Aretha Louise Franklin (March 25, 1942 – August 16, 2018) was an American singer, songwriter, actress, pianist, and civil rights activist. Franklin began her career as a child singing gospel at New Bethel Baptist Church in Detroit, Michigan, where her father C. L. Franklin was a minister. At the age of 18, she embarked on a secular-music career as a recording artist for Columbia Records. While Franklin’s career did not immediately flourish, she found acclaim and commercial success after signing with Atlantic Records in 1966. Hit songs such as “I Never Loved a Man (The Way I Love You)”, “Respect”, “(You Make Me Feel Like) A Natural Woman”, “Chain of Fools”, “Think”, and “I Say a Little Prayer” propelled her past her musical peers. By the end of the 1960s, Aretha Franklin had come to be known as the “Queen of Soul”.
Franklin continued to record acclaimed albums such as I Never Loved a Man the Way I Love You (1967), Lady Soul (1968), Spirit in the Dark (1970), Young, Gifted and Black (1972), Amazing Grace (1972), and Sparkle (1976) before experiencing problems with her record company. Franklin left Atlantic in 1979 and signed with Arista Records. She appeared in the 1980 film The Blues Brothers before releasing the successful albums Jump to It (1982), Who’s Zoomin’ Who? (1985), and Aretha (1986) on the Arista label. In 1998, Franklin returned to the Top 40 with the Lauryn Hill-produced song “A Rose Is Still a Rose”; later, she released an album of the same name which was certified gold. That same year, Franklin earned international acclaim for her performance of “Nessun dorma” at the Grammy Awards; she filled in at the last minute for Luciano Pavarotti, who canceled his appearance after the show had already begun. In a widely noted performance, she paid tribute to 2015 honoree Carole King by singing “(You Make Me Feel Like) A Natural Woman” at the Kennedy Center Honors.
Franklin recorded 112 charted singles on Billboard, including 77 Hot 100 entries, 17 top-ten pop singles, 100 R&B entries, and 20 number-one R&B singles. Besides the foregoing, Franklin’s well-known hits also include “Ain’t No Way”, “Call Me”, “Don’t Play That Song (You Lied)”, “Spanish Harlem”, “Rock Steady”, “Day Dreaming”, “Until You Come Back to Me (That’s What I’m Gonna Do)”, “Something He Can Feel”, “Jump to It”, “Freeway of Love”, “Who’s Zoomin’ Who”, and “I Knew You Were Waiting (For Me)” (a duet with George Michael). She won 18 Grammy Awards, including the first eight awards given for Best Female R&B Vocal Performance (1968–1975). Franklin is one of the best-selling music artists of all time, having sold more than 75 million records worldwide. Franklin has had #1 records in every decade since the 1960s with the rerelease of “Never Gonna Break My Faith” in June 2020.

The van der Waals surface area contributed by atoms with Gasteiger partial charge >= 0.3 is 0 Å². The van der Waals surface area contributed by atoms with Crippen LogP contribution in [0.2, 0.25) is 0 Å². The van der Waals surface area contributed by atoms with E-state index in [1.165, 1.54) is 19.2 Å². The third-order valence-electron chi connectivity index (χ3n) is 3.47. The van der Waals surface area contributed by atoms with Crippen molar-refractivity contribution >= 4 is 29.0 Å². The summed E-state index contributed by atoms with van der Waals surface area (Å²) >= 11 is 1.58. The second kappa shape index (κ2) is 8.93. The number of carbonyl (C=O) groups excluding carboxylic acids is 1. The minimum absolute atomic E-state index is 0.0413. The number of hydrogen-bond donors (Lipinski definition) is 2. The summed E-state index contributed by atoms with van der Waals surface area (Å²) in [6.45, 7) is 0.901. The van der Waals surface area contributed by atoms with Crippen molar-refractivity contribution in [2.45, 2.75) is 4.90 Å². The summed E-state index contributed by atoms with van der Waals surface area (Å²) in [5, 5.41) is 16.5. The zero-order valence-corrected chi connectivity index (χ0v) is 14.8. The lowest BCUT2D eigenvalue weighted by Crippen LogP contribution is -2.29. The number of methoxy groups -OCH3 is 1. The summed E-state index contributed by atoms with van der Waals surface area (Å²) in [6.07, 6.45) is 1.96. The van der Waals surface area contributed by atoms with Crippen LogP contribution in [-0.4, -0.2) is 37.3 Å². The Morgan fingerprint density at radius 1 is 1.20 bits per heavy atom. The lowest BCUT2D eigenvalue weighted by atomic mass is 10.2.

Franklin received numerous honors throughout her career. She was awarded the National Medal of Arts and the Presidential Medal of Freedom. In 1987, she became the first female performer to be inducted into the Rock and Roll Hall of Fame. She also was inducted into the UK Music Hall of Fame in 2005 and into the Gospel Music Hall of Fame in 2012. In 2010, Rolling Stone magazine ranked her number one on its list of the “100 Greatest Singers of All Time” and number nine on its list of “100 Greatest Artists of All Time”. The Pulitzer Prize jury in 2019 awarded Franklin a posthumous special citation “for her indelible contribution to American music and culture for more than five decades.”
Aretha Louise Franklin was born on March 25, 1942, to Barbara (née Siggers) and Clarence LaVaughn “C. L.” Franklin. She was delivered at her family’s home located at 406 Lucy Avenue, Memphis, Tennessee. Her father was a Baptist minister and circuit preacher originally from Shelby, Mississippi, while her mother was an accomplished piano player and vocalist. Both Mr. and Mrs. Franklin had children from prior relationships in addition to the four children they had together. When Aretha was two, the family relocated to Buffalo, New York. By the time Aretha turned five, C. L. Franklin had permanently relocated the family to Detroit, where he took over the pastorship of the New Bethel Baptist Church.
The Franklins had a troubled marriage due to Mr. Franklin’s infidelities, and they separated in 1948. At that time, Barbara Franklin returned to Buffalo with Aretha’s half brother, Vaughn. After the separation, Aretha recalled seeing her mother in Buffalo during the summer, and Barbara Franklin frequently visited her children in Detroit. Aretha’s mother died of a heart attack on March 7, 1952, before Aretha’s tenth birthday. Several women, including Aretha’s grandmother, Rachel, and Mahalia Jackson, took turns helping with the children at the Franklin home. During this time, Aretha learned how to play piano by ear. She also attended public school in Detroit, going through her freshman year at Northern High School, but dropping out during her sophomore year.
Aretha’s father’s emotionally driven sermons resulted in his being known as the man with the “million-dollar voice”. He earned thousands of dollars for sermons in various churches across the country. His celebrity status led to his home being visited by various celebrities. Among the visitors were gospel musicians Clara Ward, James Cleveland, and early Caravans members Albertina Walker and Inez Andrews. Martin Luther King Jr., Jackie Wilson and Sam Cooke all became friends of C. L. Franklin, as well. Ward was romantically involved with Aretha’s father from around 1949 to Ward’s death in 1973, though Aretha “preferred to view them strictly as friends”. Ward also served as a role model to the young Aretha.